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Vice president announces grants are available for HBCUs that were disrupted by bomb threats

 Vice President Kamala Harris speaks at an event at Durham Technical Community College in Durham, N.C., on Wednesday, Mar. 2, 2022.
AP Photo/Ben McKeown
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FR171414 AP
Vice President Kamala Harris speaks at an event at Durham Technical Community College in Durham, N.C., on Wednesday, Mar. 2, 2022.

Vice President Kamala Harris announced Wednesday new initiatives that will help historically Black colleges and universities that have received anonymous bomb threats in recent months.

The help will come in the form of grants that could range from $50,000-$100,000 per school to be used to support emergency planning, campus security and mental health services. HBCUs that have recently experienced a bomb threat resulting in a disruption to the campus learning environment will be eligible for grant funds.

These grant funds are from the Project School Emergency Response to Violence (Project SERV) program at the U.S. Dept. of Education.

North Carolina Central University was one of many HBCUs to receive bomb threats earlier this year. Harris said there have been as many as 80 threats made toward HBCUs and other minority institutions and places of worship this year.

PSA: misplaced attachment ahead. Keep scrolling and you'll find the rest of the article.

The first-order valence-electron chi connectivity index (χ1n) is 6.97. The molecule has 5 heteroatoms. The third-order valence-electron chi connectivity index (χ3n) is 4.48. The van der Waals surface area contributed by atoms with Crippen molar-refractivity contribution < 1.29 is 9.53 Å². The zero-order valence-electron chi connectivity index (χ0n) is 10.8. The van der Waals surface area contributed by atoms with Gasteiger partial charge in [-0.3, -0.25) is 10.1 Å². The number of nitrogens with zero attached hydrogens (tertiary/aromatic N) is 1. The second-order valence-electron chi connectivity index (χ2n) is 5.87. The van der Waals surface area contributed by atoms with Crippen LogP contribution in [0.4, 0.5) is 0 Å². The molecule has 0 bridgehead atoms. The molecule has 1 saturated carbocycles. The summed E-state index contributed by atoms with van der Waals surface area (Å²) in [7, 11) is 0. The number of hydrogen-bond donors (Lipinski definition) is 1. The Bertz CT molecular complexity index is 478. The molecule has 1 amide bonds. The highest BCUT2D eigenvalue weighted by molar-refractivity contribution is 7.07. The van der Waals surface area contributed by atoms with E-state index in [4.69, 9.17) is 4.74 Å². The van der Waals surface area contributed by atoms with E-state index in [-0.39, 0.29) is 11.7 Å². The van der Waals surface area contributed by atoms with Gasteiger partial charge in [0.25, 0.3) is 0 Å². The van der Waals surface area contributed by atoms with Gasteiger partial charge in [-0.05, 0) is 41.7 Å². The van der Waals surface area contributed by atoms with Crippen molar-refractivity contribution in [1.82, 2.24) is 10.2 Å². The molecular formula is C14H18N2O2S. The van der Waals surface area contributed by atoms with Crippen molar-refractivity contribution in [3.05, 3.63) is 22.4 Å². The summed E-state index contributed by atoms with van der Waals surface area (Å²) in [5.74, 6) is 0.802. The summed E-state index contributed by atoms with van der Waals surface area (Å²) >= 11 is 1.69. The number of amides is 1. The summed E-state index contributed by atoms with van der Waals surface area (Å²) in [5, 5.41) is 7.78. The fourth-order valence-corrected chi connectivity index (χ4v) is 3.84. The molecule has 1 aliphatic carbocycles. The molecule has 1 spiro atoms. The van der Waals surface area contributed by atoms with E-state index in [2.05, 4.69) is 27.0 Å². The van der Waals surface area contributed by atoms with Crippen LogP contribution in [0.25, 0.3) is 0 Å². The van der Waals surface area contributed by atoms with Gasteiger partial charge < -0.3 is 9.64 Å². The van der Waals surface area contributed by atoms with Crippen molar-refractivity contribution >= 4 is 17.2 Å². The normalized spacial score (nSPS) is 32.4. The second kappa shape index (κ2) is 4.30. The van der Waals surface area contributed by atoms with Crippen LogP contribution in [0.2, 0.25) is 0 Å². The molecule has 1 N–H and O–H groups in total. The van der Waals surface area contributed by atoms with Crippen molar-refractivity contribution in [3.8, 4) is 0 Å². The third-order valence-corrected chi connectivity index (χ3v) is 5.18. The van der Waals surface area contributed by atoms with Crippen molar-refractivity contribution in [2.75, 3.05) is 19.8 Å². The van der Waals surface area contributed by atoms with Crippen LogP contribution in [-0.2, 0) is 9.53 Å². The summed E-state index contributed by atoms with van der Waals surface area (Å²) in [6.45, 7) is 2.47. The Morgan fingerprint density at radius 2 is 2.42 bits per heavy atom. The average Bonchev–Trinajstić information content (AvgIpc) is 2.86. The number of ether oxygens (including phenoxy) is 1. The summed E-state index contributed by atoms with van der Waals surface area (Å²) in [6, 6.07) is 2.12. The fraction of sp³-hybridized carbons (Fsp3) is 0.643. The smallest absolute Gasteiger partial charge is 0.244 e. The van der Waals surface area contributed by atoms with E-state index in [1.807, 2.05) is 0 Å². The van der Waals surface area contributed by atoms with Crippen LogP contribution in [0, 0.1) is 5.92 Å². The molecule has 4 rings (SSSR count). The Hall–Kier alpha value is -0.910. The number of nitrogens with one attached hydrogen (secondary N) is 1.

In addition to the short-term funds provided through Project SERV, the Biden-Harris Administration will give HBCUs many resources that are available across the federal government to help with long-term improvements to campus mental health programs, campus safety, and emergency management planning and response.

"We gather united against violence and intimidation," Harris said at the White House event announcing the new initiatives. Other speakers included Attorney General Merrick Garland and Jackson State University President Thomas Hudson among others.

Hudson said the threats should be seen as a threat toward the nation as a whole. But he added that there are other obstacles that HBCUs continue to face.

"Decades of underfunding have hurt learning experiences," Hudson said.

Attorney General Merrick Garland said that 31 FBI field offices are working with local and state law enforcement to thwart and investigate threats against HBCUs.

At least 13 historically Black colleges received bomb threats on Feb. 1, the first day of Black History Month. Half a dozen others heard threats the day before.

NPR contributed to this story.

Copyright 2022 North Carolina Public Radio. To see more, visit North Carolina Public Radio.

Liz Schlemmer is WUNC's Education Policy Reporter, a fellowship position supported by the A.J. Fletcher Foundation. She has an M.A. from the UNC Chapel Hill School of Media & Journalism and a B.A. in history and anthropology from Indiana University.
Joe Jurney